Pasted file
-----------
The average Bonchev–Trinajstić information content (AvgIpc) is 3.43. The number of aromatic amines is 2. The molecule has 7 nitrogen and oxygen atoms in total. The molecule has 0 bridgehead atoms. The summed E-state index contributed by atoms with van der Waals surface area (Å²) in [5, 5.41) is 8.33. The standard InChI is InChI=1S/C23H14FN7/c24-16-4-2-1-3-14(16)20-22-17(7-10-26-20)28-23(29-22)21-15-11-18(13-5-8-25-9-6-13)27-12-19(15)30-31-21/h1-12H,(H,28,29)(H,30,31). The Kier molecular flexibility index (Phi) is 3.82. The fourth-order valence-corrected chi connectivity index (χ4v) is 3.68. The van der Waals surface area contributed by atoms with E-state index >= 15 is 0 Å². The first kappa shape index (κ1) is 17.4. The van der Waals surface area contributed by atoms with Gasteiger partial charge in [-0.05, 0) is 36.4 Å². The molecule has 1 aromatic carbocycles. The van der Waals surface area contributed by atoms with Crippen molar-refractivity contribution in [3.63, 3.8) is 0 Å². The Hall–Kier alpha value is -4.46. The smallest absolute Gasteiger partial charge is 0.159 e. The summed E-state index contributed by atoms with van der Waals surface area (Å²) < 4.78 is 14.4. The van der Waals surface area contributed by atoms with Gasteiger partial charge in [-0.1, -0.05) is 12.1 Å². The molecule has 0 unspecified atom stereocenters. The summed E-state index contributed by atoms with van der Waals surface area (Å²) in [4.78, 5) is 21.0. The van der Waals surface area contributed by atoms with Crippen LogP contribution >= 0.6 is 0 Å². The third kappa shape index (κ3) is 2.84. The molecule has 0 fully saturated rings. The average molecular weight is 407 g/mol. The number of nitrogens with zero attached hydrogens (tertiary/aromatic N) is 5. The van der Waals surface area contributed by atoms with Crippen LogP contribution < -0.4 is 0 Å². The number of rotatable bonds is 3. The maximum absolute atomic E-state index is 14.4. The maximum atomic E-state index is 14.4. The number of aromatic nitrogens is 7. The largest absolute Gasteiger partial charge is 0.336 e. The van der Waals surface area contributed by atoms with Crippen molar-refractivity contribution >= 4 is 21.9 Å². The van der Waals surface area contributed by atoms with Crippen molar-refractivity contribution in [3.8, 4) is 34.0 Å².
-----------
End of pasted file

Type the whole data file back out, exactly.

The average Bonchev–Trinajstić information content (AvgIpc) is 3.43. The number of aromatic amines is 2. The molecule has 7 nitrogen and oxygen atoms in total. The molecule has 0 bridgehead atoms. The summed E-state index contributed by atoms with van der Waals surface area (Å²) in [5, 5.41) is 8.33. The standard InChI is InChI=1S/C23H14FN7/c24-16-4-2-1-3-14(16)20-22-17(7-10-26-20)28-23(29-22)21-15-11-18(13-5-8-25-9-6-13)27-12-19(15)30-31-21/h1-12H,(H,28,29)(H,30,31). The Kier molecular flexibility index (Phi) is 3.82. The fourth-order valence-corrected chi connectivity index (χ4v) is 3.68. The van der Waals surface area contributed by atoms with E-state index >= 15 is 0 Å². The first kappa shape index (κ1) is 17.4. The van der Waals surface area contributed by atoms with Gasteiger partial charge in [-0.05, 0) is 36.4 Å². The molecule has 1 aromatic carbocycles. The van der Waals surface area contributed by atoms with Crippen molar-refractivity contribution in [3.63, 3.8) is 0 Å². The Hall–Kier alpha value is -4.46. The smallest absolute Gasteiger partial charge is 0.159 e. The summed E-state index contributed by atoms with van der Waals surface area (Å²) < 4.78 is 14.4. The van der Waals surface area contributed by atoms with Gasteiger partial charge in [-0.1, -0.05) is 12.1 Å². The molecule has 0 unspecified atom stereocenters. The summed E-state index contributed by atoms with van der Waals surface area (Å²) in [4.78, 5) is 21.0. The van der Waals surface area contributed by atoms with Crippen LogP contribution >= 0.6 is 0 Å². The third kappa shape index (κ3) is 2.84. The molecule has 0 fully saturated rings. The average molecular weight is 407 g/mol. The number of nitrogens with zero attached hydrogens (tertiary/aromatic N) is 5. The van der Waals surface area contributed by atoms with Crippen LogP contribution < -0.4 is 0 Å². The number of rotatable bonds is 3. The maximum absolute atomic E-state index is 14.4. The maximum atomic E-state index is 14.4. The number of aromatic nitrogens is 7. The largest absolute Gasteiger partial charge is 0.336 e. The van der Waals surface area contributed by atoms with Crippen molar-refractivity contribution >= 4 is 21.9 Å². The van der Waals surface area contributed by atoms with Crippen molar-refractivity contribution in [3.8, 4) is 34.0 Å².